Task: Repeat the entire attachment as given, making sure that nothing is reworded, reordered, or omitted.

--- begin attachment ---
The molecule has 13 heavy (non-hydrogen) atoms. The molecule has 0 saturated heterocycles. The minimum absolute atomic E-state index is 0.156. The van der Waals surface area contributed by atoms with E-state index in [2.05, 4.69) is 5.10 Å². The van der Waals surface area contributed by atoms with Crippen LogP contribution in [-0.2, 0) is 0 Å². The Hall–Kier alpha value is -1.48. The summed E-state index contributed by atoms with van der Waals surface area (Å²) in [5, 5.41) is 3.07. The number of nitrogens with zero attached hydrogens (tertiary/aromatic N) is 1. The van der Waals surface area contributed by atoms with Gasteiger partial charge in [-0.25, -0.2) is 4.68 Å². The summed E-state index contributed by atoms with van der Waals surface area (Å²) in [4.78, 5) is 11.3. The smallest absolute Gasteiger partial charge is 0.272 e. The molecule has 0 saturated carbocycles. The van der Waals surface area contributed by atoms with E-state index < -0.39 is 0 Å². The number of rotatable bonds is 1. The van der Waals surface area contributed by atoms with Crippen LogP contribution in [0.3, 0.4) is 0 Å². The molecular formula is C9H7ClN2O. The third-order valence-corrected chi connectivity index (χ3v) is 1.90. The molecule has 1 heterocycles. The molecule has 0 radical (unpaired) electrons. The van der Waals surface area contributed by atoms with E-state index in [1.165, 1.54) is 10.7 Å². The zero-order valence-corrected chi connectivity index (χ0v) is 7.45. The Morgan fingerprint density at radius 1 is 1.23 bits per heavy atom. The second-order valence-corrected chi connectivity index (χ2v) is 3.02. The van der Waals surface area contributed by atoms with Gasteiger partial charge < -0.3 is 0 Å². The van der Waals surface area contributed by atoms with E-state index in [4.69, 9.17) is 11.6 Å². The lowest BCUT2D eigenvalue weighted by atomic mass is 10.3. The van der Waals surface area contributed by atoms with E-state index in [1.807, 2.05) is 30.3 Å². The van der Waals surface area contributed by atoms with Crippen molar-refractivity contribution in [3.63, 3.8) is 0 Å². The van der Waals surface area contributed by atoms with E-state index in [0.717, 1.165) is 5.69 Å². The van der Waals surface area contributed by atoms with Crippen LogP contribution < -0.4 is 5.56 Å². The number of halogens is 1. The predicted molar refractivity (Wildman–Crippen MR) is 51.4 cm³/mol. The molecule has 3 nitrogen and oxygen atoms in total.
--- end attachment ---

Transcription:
The molecule has 13 heavy (non-hydrogen) atoms. The molecule has 0 saturated heterocycles. The minimum absolute atomic E-state index is 0.156. The van der Waals surface area contributed by atoms with E-state index in [2.05, 4.69) is 5.10 Å². The van der Waals surface area contributed by atoms with Crippen LogP contribution in [-0.2, 0) is 0 Å². The Hall–Kier alpha value is -1.48. The summed E-state index contributed by atoms with van der Waals surface area (Å²) in [5, 5.41) is 3.07. The number of nitrogens with zero attached hydrogens (tertiary/aromatic N) is 1. The van der Waals surface area contributed by atoms with Gasteiger partial charge in [-0.25, -0.2) is 4.68 Å². The summed E-state index contributed by atoms with van der Waals surface area (Å²) in [4.78, 5) is 11.3. The smallest absolute Gasteiger partial charge is 0.272 e. The molecule has 0 saturated carbocycles. The van der Waals surface area contributed by atoms with E-state index < -0.39 is 0 Å². The number of rotatable bonds is 1. The van der Waals surface area contributed by atoms with Crippen LogP contribution in [0.3, 0.4) is 0 Å². The molecular formula is C9H7ClN2O. The third-order valence-corrected chi connectivity index (χ3v) is 1.90. The molecule has 1 heterocycles. The molecule has 0 radical (unpaired) electrons. The van der Waals surface area contributed by atoms with E-state index in [1.165, 1.54) is 10.7 Å². The zero-order valence-corrected chi connectivity index (χ0v) is 7.45. The Morgan fingerprint density at radius 1 is 1.23 bits per heavy atom. The second-order valence-corrected chi connectivity index (χ2v) is 3.02. The van der Waals surface area contributed by atoms with Gasteiger partial charge < -0.3 is 0 Å². The van der Waals surface area contributed by atoms with E-state index in [4.69, 9.17) is 11.6 Å². The lowest BCUT2D eigenvalue weighted by atomic mass is 10.3. The van der Waals surface area contributed by atoms with E-state index in [1.807, 2.05) is 30.3 Å². The van der Waals surface area contributed by atoms with Crippen molar-refractivity contribution in [3.63, 3.8) is 0 Å². The van der Waals surface area contributed by atoms with E-state index in [0.717, 1.165) is 5.69 Å². The van der Waals surface area contributed by atoms with Crippen LogP contribution < -0.4 is 5.56 Å². The number of halogens is 1. The predicted molar refractivity (Wildman–Crippen MR) is 51.4 cm³/mol. The molecule has 3 nitrogen and oxygen atoms in total.